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Russia's Putin calls Panama Papers a western media disinformation campaign

In his first comments on the document leaks, Putin has denied any involvement in corruption. Although not directly mentioned in the documents, media outlets have sought to implicate Putin through his associates.

Russian President Vladimir Putin on Thursday accused western media outlets of pushing the story he was involved in corruption even though his name was not listed in the so-called Panama Papers.

"Our opponents are above all concerned by the unity and consolidation of the Russian nation, our multinational Russian people. They are attempting to rock us from within, to make us more obedient," he said. "So they've created an information product."

The documents published this week by more than 100

media outlets involved in analyzing the leak of 11.5 million documents

from Panamanian law firm Mossack Fonseca have identified a close friend of Putin's, musician Sergei Roldugin, as the owner of $2 billion (1.75 billion euros) in offshore assets.

Putin said he was proud of Roldugin for the work he has done to support the arts and culture in Russia and pointed to a US-led disinformation campaign to weaken Russia.

Media outlets have suggested offshore arrangements and favorable loans helped people close to Putin get rich, and that the president himself hid funds through associates and offshore accounts.

Putin, however, is not directly named in the Panama Papers. On Wednesday, Putin's spokesperson Dmitry Peskov said this shows the president's involvement is a "product of the imagination."

The leaked documents were obtained by German daily "Süddeutsche Zeitung" from an anonymous source and shared with more than 100 media outlets through the International Consortium of Investigative Journalists (ICIJ).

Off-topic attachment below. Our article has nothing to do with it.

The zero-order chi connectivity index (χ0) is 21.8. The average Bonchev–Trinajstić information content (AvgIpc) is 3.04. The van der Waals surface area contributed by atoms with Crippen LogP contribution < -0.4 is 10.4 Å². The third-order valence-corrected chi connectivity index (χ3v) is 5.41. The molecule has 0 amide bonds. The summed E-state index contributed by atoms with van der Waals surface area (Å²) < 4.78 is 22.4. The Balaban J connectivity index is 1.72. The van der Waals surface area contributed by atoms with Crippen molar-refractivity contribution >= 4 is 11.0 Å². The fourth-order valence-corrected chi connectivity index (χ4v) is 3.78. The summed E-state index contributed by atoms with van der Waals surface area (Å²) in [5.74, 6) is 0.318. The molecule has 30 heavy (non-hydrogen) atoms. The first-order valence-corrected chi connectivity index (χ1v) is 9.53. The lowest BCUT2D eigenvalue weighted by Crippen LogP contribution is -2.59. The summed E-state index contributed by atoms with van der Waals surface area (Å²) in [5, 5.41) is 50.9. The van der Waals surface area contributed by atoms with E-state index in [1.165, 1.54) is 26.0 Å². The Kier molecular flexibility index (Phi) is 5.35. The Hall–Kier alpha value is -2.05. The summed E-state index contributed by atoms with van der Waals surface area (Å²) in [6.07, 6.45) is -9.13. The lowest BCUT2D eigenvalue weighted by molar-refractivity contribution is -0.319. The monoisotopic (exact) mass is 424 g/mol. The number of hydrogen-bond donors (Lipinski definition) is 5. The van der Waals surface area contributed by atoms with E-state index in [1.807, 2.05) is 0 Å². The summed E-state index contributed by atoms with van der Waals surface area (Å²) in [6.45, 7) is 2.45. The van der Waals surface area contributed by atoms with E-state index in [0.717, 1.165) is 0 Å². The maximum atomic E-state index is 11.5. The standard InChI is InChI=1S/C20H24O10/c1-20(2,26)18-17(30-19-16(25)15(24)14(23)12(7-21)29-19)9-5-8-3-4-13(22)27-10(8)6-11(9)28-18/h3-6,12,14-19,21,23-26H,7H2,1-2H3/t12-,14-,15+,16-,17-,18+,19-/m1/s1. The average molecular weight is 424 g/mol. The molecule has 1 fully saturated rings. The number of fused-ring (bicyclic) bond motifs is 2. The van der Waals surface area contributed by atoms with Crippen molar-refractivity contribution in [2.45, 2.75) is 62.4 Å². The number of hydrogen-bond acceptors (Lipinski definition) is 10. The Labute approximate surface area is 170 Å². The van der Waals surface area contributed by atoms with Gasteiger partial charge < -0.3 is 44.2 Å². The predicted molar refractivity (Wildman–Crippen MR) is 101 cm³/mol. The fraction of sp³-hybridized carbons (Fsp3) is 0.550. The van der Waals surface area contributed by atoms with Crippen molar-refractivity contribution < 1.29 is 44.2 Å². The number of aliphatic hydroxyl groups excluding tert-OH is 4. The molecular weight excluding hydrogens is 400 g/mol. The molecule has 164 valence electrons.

Among the funders of the ICIJ is billionaire George Soros' Open Society Foundation, which

Russia had labeled an "undesirable organization"

and banned from the country last year. Russia has accused Soros-financed civil society groups of being a front for a potential "colored revolution."

The Panama Papers have exposed the confidential offshore shell companies of world leaders, celebrities, sports stars and businesses.

The revelations forced

Iceland's prime minister to step down

and led to multiple probes around the globe.

Although they provide confidentiality and are not illegal,

offshore shell companies

may be used for tax evasion, money laundering and hiding stolen funds or the wealth of politicians.

Nobody knows Putin's wealth, but western media outlets have speculated he could be worth between $40 and $70 billion, which would make him one of the top ten wealthiest people in the world and the world's richest leader.

cw/jil (AFP, AP, Reuters)

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